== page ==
Tuareg rebels occupy northeast Mali town
Pro-autonomy Tuareg rebels in Mali say they have occupied the northeastern town of Menaka.
BAMAKO - Pro-autonomy Tuareg rebels in Mali said on Tuesday they had occupied the northeastern town of Menaka, seeking to extend their presence as they push for talks with the government after the retreat of al Qaeda-linked insurgents.
It was not possible to independently verify whether the MNLA's fighters had entered Menaka, some 250 km (156 miles) southeast of their stronghold of Kidal. Menaka was a cradle of their uprising last year that seized northern Mali but was subsequently hijacked by al Qaeda and its allies.
Malian military officials have accused the MNLA of seeking to exaggerate its footprint in northern Mali to strengthen its hand in possible talks with Bamako after a three-week French-led offensive drove the Islamist fighters into the far northeast.
"Our forces have entered Menaka," MNLA spokesman Ibrahim Ag Mohamed Assaleh told Reuters by telephone from Ouagadougou, the capital of neighbouring Burkina Faso, declining to say how many fighters were in the town.
Ag Assaleh said the MNLA had entered the town because there were groups of rebels from al Qaeda's north African wing AQIM, as well as its splinter group MUJWA and Ansar Dine operating nearby, after they were driven from the region's main towns.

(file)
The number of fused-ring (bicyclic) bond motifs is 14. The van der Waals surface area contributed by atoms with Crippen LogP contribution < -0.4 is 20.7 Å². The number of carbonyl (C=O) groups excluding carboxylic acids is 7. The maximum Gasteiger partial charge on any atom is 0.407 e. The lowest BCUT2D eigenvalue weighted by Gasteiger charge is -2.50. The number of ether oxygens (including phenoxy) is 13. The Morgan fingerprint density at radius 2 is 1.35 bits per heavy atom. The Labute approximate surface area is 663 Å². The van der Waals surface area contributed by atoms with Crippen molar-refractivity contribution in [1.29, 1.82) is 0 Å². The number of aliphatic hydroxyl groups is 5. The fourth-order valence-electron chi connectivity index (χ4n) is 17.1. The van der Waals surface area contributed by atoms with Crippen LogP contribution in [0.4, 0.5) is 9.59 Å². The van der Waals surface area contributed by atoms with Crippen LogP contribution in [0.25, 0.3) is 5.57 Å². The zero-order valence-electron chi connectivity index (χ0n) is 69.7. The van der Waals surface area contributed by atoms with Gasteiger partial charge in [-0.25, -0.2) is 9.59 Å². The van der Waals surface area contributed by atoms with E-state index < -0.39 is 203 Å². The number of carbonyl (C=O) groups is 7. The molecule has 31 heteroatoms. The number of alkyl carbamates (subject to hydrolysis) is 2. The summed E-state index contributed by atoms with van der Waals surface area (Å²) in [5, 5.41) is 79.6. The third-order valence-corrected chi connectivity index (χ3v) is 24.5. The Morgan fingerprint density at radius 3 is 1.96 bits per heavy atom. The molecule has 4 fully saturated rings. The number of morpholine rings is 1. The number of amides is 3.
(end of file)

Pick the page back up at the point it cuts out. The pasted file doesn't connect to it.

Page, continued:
"We took Menaka to make sure the area was secure ... The Malian army do not want to leave Gao," Ag Assaleh said. "Any town which is not secured, we will take it."
Malian military sources said it was possible the MNLA had entered Menaka because Islamist rebels had fled and no other military force was occupying the town, which lies some 100 km (60 miles) from the border with Niger.
The MNLA seized control of northern Mali in April, taking advantage of a power vacuum left by a coup in Bamako, but its revolt was hijacked by a loose alliance of Islamist fighters, armed with weapons plundered from former Libyan leader Muammar Gaddafi's arsenals.
A three-week ground and air offensive by former colonial power France, however, has driven Islamist insurgents from northern Mali's main towns.
The MNLA has since said it has re-taken control of Kidal, close to the Adrar des Ifoghas mountains near the border with Algeria.
Troops from neighbouring Niger and Chad have been backing the French forces in their operations against the Islamist fighters in the Kidal region, but they have avoided any clashes with the pro-autonomy MNLA.
The group said on Monday it had captured two senior Islamist leaders during its patrols of the area.
France has urged Mali's government to open a dialogue with northern communities including the Tuaregs, and Malian interim Dioncounda Traore says he is ready to talk to the MNLA provided they drop any claim for territorial independence.
Failure to solve the Tuareg issue could hamper the efforts of France and its regional and international allies to forge a lasting peace in Mali's remote north and prevent its use by al Qaeda as a launch pad for jihadist attacks.